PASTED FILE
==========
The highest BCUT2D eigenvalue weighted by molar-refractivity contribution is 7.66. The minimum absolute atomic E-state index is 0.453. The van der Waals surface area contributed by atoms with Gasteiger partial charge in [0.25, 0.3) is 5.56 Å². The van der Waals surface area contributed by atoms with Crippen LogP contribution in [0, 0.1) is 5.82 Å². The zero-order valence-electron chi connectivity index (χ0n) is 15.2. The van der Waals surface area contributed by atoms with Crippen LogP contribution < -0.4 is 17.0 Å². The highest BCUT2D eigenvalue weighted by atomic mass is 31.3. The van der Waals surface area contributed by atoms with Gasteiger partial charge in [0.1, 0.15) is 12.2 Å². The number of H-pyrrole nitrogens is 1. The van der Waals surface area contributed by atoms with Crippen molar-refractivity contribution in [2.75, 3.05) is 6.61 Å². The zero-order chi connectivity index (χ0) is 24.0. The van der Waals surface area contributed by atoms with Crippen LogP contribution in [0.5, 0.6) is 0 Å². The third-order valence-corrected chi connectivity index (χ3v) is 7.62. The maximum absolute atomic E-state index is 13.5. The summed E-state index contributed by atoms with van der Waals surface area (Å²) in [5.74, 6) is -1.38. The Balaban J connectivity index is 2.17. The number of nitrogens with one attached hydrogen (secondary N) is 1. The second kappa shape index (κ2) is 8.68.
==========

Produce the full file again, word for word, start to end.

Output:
The highest BCUT2D eigenvalue weighted by molar-refractivity contribution is 7.66. The minimum absolute atomic E-state index is 0.453. The van der Waals surface area contributed by atoms with Gasteiger partial charge in [0.25, 0.3) is 5.56 Å². The van der Waals surface area contributed by atoms with Crippen LogP contribution in [0, 0.1) is 5.82 Å². The zero-order valence-electron chi connectivity index (χ0n) is 15.2. The van der Waals surface area contributed by atoms with Crippen LogP contribution < -0.4 is 17.0 Å². The highest BCUT2D eigenvalue weighted by atomic mass is 31.3. The van der Waals surface area contributed by atoms with Gasteiger partial charge in [0.1, 0.15) is 12.2 Å². The number of H-pyrrole nitrogens is 1. The van der Waals surface area contributed by atoms with Crippen molar-refractivity contribution in [2.75, 3.05) is 6.61 Å². The zero-order chi connectivity index (χ0) is 24.0. The van der Waals surface area contributed by atoms with Crippen LogP contribution in [0.5, 0.6) is 0 Å². The third-order valence-corrected chi connectivity index (χ3v) is 7.62. The maximum absolute atomic E-state index is 13.5. The summed E-state index contributed by atoms with van der Waals surface area (Å²) in [5.74, 6) is -1.38. The Balaban J connectivity index is 2.17. The number of nitrogens with one attached hydrogen (secondary N) is 1. The second kappa shape index (κ2) is 8.68.